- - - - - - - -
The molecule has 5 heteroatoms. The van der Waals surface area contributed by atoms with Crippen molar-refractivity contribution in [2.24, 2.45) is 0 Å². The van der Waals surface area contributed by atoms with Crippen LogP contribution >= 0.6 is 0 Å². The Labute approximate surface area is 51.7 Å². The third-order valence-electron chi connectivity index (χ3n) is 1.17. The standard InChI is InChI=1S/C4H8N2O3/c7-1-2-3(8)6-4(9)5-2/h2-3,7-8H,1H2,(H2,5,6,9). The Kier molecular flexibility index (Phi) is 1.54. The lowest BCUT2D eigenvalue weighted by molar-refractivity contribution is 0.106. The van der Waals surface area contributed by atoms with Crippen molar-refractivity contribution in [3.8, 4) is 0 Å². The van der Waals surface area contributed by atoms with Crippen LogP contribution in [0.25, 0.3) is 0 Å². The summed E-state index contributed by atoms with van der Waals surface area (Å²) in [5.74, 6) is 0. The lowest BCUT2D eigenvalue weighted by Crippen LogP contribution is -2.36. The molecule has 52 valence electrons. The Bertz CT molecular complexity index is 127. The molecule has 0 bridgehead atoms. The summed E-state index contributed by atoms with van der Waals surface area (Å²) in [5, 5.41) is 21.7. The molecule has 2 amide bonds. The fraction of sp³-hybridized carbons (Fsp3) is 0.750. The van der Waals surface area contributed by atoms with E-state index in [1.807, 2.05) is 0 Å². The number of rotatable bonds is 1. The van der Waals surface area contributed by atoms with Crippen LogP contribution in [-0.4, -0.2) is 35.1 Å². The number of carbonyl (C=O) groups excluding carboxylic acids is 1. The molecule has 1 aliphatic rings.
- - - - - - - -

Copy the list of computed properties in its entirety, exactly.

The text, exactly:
The molecule has 5 heteroatoms. The van der Waals surface area contributed by atoms with Crippen molar-refractivity contribution in [2.24, 2.45) is 0 Å². The van der Waals surface area contributed by atoms with Crippen LogP contribution >= 0.6 is 0 Å². The Labute approximate surface area is 51.7 Å². The third-order valence-electron chi connectivity index (χ3n) is 1.17. The standard InChI is InChI=1S/C4H8N2O3/c7-1-2-3(8)6-4(9)5-2/h2-3,7-8H,1H2,(H2,5,6,9). The Kier molecular flexibility index (Phi) is 1.54. The lowest BCUT2D eigenvalue weighted by molar-refractivity contribution is 0.106. The van der Waals surface area contributed by atoms with Crippen molar-refractivity contribution in [3.8, 4) is 0 Å². The van der Waals surface area contributed by atoms with Crippen LogP contribution in [0.25, 0.3) is 0 Å². The summed E-state index contributed by atoms with van der Waals surface area (Å²) in [5.74, 6) is 0. The lowest BCUT2D eigenvalue weighted by Crippen LogP contribution is -2.36. The molecule has 52 valence electrons. The Bertz CT molecular complexity index is 127. The molecule has 0 bridgehead atoms. The summed E-state index contributed by atoms with van der Waals surface area (Å²) in [5, 5.41) is 21.7. The molecule has 2 amide bonds. The fraction of sp³-hybridized carbons (Fsp3) is 0.750. The van der Waals surface area contributed by atoms with E-state index in [1.807, 2.05) is 0 Å². The number of rotatable bonds is 1. The van der Waals surface area contributed by atoms with Crippen LogP contribution in [-0.4, -0.2) is 35.1 Å². The number of carbonyl (C=O) groups excluding carboxylic acids is 1. The molecule has 1 aliphatic rings.